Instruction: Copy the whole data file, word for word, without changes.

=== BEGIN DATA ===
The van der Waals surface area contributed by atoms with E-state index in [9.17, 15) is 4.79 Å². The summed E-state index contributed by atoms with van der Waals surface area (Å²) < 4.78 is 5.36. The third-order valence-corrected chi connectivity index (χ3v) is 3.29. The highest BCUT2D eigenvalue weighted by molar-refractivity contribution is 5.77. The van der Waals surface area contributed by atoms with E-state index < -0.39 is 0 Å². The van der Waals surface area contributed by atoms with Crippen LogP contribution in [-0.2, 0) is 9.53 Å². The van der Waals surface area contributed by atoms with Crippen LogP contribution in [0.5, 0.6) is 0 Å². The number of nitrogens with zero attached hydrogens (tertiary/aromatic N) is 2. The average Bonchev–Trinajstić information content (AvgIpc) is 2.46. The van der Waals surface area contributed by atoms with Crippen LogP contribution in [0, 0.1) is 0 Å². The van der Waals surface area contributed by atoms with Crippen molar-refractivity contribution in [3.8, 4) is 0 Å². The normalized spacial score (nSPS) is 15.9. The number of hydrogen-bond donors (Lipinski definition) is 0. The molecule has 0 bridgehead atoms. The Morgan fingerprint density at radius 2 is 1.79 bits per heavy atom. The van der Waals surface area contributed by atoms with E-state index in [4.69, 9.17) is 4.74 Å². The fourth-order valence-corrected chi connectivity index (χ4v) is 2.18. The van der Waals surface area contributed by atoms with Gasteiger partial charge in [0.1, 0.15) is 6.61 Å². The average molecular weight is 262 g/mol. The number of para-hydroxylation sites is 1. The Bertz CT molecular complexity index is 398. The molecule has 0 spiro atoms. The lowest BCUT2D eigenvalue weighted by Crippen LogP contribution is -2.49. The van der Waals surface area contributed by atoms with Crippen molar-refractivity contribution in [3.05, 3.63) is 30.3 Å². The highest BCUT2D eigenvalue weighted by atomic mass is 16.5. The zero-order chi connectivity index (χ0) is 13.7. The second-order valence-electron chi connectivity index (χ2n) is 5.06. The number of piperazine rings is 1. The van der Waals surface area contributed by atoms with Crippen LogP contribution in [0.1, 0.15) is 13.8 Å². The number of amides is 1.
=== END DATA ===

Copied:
The van der Waals surface area contributed by atoms with E-state index in [9.17, 15) is 4.79 Å². The summed E-state index contributed by atoms with van der Waals surface area (Å²) < 4.78 is 5.36. The third-order valence-corrected chi connectivity index (χ3v) is 3.29. The highest BCUT2D eigenvalue weighted by molar-refractivity contribution is 5.77. The van der Waals surface area contributed by atoms with E-state index < -0.39 is 0 Å². The van der Waals surface area contributed by atoms with Crippen LogP contribution in [-0.2, 0) is 9.53 Å². The van der Waals surface area contributed by atoms with Crippen LogP contribution in [0.5, 0.6) is 0 Å². The number of nitrogens with zero attached hydrogens (tertiary/aromatic N) is 2. The average Bonchev–Trinajstić information content (AvgIpc) is 2.46. The van der Waals surface area contributed by atoms with Crippen LogP contribution in [0, 0.1) is 0 Å². The van der Waals surface area contributed by atoms with Crippen molar-refractivity contribution in [3.8, 4) is 0 Å². The normalized spacial score (nSPS) is 15.9. The number of hydrogen-bond donors (Lipinski definition) is 0. The molecule has 0 bridgehead atoms. The Morgan fingerprint density at radius 2 is 1.79 bits per heavy atom. The van der Waals surface area contributed by atoms with E-state index in [4.69, 9.17) is 4.74 Å². The fourth-order valence-corrected chi connectivity index (χ4v) is 2.18. The van der Waals surface area contributed by atoms with Gasteiger partial charge in [0.1, 0.15) is 6.61 Å². The average molecular weight is 262 g/mol. The number of para-hydroxylation sites is 1. The Bertz CT molecular complexity index is 398. The molecule has 0 spiro atoms. The lowest BCUT2D eigenvalue weighted by Crippen LogP contribution is -2.49. The van der Waals surface area contributed by atoms with Crippen molar-refractivity contribution in [3.05, 3.63) is 30.3 Å². The highest BCUT2D eigenvalue weighted by atomic mass is 16.5. The zero-order chi connectivity index (χ0) is 13.7. The second-order valence-electron chi connectivity index (χ2n) is 5.06. The number of piperazine rings is 1. The van der Waals surface area contributed by atoms with Crippen LogP contribution in [0.1, 0.15) is 13.8 Å². The number of amides is 1.